• Madhumita Bhattacharya

10 Times Ads Went Terribly Wrong (Part 2)

This is the second part of the series – 10 Times Ads Went Terribly Wrong. You can check out the first one here. And, it couldn’t be better-timed as Ranveer Singh’s nude photoshoot for the PAPER Magazine runs into controversy with the netizens heavily divided on their views.

In this post, we’ll cover yet another ten ads, though from the international scene this time which were conceptualized creatively but had counter-effective results when they were finally published.


NIVEA’s "White is Purity" reeks of blatant racism


Nothing much to say about this ad. Some of the brands manufacturing moisturizers, fairness creams, and other skin lotions have the habit of indulging in such racist apathy.


This one outrightly propagates white supremacy. It didn’t go down well with the audience though. Like most brands, Nivea offered an apology and mentioned about its commitment to ‘diversity and inclusivity’ for damage control.




Dove's big slip up


And if the above ad was not enough to pique you, here’s another one. The picture says it all. The makers of the ad couldn’t be more naïve about skin color and bias.



The brand got a taste of their own medicine with outrage on social media with #DoneWithDove trending for some time after the ad’s release. Here’s the ad: People are accusing this Dove ad of being racist


Burger King got it wrong though with the best intentions


Here’s what Burger King tweeted on International Women’s Day 2021.

What do you think would have been the response to this tweet? Of course, it didn’t take much time for the public to call out the fast-food brand for its misogyny and insensitivity.


The story, however, in this case is that it was just a joke though misplaced. And, with due respect to Burger King’s marketing department, this ad was just the beginning of a series of ads that the brand tweeted to announce its women culinary scholarship program. Here's the thread following this:

But finally, it had to apologize for its initial tweet. Look what the brand said:



P&G’s 2011 ad on Mother’s Day






In short, cleaning is a woman’s job and that’s what one of the biggest brands of the world thinks! No points in guessing the reception this gender stereotyped ad got from the public.








WWF goofed up too


You wouldn’t expect the World Wildlife Fund (WWF) to be engaged in controversies, not for their ads at least. But, here’s one that may not have been made to look and sound bad but does leave a sickening feeling once you have seen it.



Comparing two major events where people lost their lives is certainly not a sensitive approach. And, this is what this ad of 2008 does. The 2001 blowing up of the World Trade Centre and the 2005 Tsunami. While the message was that our planet is powerful and has its way of getting back, featuring the 9/11 death count was certainly irresponsible. And, if this was not enough, the video featured in the Cannes Film Festival.


Mastercard gets called out


When a great deed by a brand turns out to be an obvious marketing gimmick, the worst happens.


Mastercard was the biggest sponsor of the World Cup 2018. Naturally, we all have a sense of how much that would have cost them. And then this tweet that promises 10,000 meals for each goal Messi or Neymar Jr scores falls short on different accounts. One, the two collectively scored only three goals that year. And two, with the number of children needing nutrition in this world and with the power to do bigger things that a brand like Mastercard has, this felt like a sloppy marketing effort and nothing else.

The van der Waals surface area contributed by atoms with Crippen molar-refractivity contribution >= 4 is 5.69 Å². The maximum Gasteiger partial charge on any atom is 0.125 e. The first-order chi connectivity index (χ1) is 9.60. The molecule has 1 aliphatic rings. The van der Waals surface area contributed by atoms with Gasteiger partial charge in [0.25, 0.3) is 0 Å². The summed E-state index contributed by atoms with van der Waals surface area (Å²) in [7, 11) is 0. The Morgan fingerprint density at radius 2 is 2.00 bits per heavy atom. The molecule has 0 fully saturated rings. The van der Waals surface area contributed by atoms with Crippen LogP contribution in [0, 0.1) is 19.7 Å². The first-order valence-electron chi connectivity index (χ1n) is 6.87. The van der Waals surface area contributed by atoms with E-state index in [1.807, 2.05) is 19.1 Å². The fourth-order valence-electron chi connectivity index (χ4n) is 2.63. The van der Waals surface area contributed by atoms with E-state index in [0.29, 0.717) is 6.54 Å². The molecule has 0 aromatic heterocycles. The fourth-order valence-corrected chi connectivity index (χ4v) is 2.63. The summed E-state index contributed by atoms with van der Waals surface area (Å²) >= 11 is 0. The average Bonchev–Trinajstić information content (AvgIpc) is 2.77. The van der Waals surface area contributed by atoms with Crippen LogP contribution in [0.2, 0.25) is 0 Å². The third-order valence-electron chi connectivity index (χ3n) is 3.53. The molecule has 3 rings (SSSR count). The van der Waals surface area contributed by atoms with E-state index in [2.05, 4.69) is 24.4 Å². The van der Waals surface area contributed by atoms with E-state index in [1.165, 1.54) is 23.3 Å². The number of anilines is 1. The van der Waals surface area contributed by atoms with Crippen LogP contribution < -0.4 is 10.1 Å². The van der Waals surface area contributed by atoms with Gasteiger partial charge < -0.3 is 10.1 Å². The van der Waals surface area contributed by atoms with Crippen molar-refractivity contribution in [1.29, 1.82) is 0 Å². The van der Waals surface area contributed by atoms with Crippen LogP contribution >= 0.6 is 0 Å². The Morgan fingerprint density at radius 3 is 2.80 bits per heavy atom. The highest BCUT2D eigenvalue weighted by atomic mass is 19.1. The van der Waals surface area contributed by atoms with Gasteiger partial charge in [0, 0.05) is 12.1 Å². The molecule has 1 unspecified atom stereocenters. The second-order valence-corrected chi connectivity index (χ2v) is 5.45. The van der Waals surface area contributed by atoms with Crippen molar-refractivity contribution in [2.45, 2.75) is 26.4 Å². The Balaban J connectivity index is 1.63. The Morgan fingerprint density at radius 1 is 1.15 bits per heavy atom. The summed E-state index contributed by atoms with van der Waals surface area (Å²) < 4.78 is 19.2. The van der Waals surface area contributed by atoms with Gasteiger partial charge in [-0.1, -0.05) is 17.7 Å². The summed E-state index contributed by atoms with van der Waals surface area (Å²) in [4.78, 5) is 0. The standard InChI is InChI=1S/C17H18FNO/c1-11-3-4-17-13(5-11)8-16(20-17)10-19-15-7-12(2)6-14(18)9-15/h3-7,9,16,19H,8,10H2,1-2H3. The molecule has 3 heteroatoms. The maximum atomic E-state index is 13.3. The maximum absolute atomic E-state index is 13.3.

Reebok preaching BFs to cheat on their girlfriends?


When a brand like Reebok gets preachy, you don’t expect learnings like this. But there it is – in a print ad released in Germany in 2012, the brand left many fuming with its sexist undertone.


After much hue and cry, Reebok did issue an apology.


H&M's insensitivity called out



Do we need to say more? H&M released this e-commerce image in 2018 featuring a dark-skinned boy dressed in a hoodie saying, “The Coolest Monkey in the Jungle”. Another racist ad that comes across so unthoughtful and insensitive.


H&M had to come out publicly and apologize for this hurtful and deeply offensive campaign.


Benetton Group gets it wrong or may be not?


The Group released this ad back in 2011 promoting Love by showing world leaders and public figures sharing lip kisses with one another.




What's wrong in this ad you would ask? Firstly, none of the world leaders shown in the ad had given their consent to use their pictures for this display of love. Secondly, notice Pope Benedict XVI kissing an Egyptian imam – the Vatican caused an uproar followed by widespread condemnation from the public.


But the Benetton Group never issued any apology even after such ruckus. In fact, it went on to win an award at the Cannes Ad Festival.


Burger King again!


Seems like many of the ads from the brand have been going wrong. Have a look at this 2009 print ad:






Does sex angle or innuendos sell? Maybe yes, at times. But this one was way off the course. If you are doing it at the expense of someone else, you certainly have it wrong. The suggestive ad was presented distastefully so much so that the model herself called for a boycott after the ad was published.







Ads can go wrong any time. Even with the best intent, sometimes ads can be misrepresented or hurt the sentiments of people. And at times, they are plain wrong - like the ones that were outright racist. Either ways, it is important for brands to trudge this terrain with caution and without cutting the wings of creativity or breaking the risk-taking ability that are important to spur new thinking and drive new ideas.





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